Magazine article Techniques

Addressing Welding Technician Education

Magazine article Techniques

Addressing Welding Technician Education

Article excerpt

OVER THE LAST TWO YEARS THE OHIO STATE University (OSU) and Lorain County Community College (LCCC) have been investigating the state of welding technician education. The investigation has concluded that there is not a formal definition of a welding technician, nor is there a consistent view of the duties of such an individual.

OSU and LCCC have determined that, in the welding field, there exists a progressive pathway of employment positions that range from individuals with strong hands-on skills to those who understand the theory of welding and can help design new processes and applications. Similar pathways exist in other manufacturing industries as well. Welders are those individuals who are skilled with the hands-on application, welding engineers are individuals who understand more of the theory behind the welding processes and deal with advanced applications, and welding technicians are those individuals who are flexible enough to understand the duties of both welders and welding engineers and who can be problem solvers or troubleshooters.

The job title of welder is very common, and most institutions--secondary and postsecondary--address the educational preparation of this position very consistently. Emphasis is placed on familiarization of various welding processes, hands-on experience and skill with running beads, understanding of blueprint reading, understanding of codes and standards, basic fabrication layout skills, and some knowledge of weld evaluation or testing.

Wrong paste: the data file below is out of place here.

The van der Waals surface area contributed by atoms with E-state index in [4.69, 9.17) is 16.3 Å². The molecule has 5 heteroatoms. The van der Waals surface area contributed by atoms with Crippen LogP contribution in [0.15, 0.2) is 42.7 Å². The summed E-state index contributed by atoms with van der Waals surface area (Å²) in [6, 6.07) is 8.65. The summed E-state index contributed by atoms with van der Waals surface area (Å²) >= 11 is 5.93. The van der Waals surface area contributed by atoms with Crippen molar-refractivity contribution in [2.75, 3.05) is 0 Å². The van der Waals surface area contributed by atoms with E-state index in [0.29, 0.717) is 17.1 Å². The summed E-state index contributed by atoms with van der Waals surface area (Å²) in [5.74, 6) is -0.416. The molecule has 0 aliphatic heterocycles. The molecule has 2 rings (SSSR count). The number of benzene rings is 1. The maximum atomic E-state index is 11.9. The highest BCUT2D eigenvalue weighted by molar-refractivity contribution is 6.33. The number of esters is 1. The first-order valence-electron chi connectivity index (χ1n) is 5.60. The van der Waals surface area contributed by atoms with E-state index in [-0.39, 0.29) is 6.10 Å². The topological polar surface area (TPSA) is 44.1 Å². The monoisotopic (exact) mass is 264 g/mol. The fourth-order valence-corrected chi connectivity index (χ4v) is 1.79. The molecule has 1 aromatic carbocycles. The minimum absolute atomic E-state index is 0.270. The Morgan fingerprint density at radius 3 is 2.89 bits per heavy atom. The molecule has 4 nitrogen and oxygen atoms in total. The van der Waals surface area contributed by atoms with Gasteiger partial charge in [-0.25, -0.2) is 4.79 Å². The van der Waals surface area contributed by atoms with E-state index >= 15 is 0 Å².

OSU offers degrees in welding engineering. These degrees require someone to understand the fundamental principles of engineering science and mathematics; understand the theory behind the process, design, materials and testing elements of welding; and apply his or her knowledge to solving problems in the welding field.

Individuals completing a welding engineering degree work in various positions in industry, such as research and development, production management, construction management, consulting, teaching, and sales/service.

Welding technicians are the least understood of the three career paths, and the educational requirements of such a position vary from institution to institution. Many educational institutions that offer welding technician programs require individuals to spend a great deal of time learning about the various processes and develop some sort of skill on each. …

Search by... Author
Show... All Results Primary Sources Peer-reviewed

Oops!

An unknown error has occurred. Please click the button below to reload the page. If the problem persists, please try again in a little while.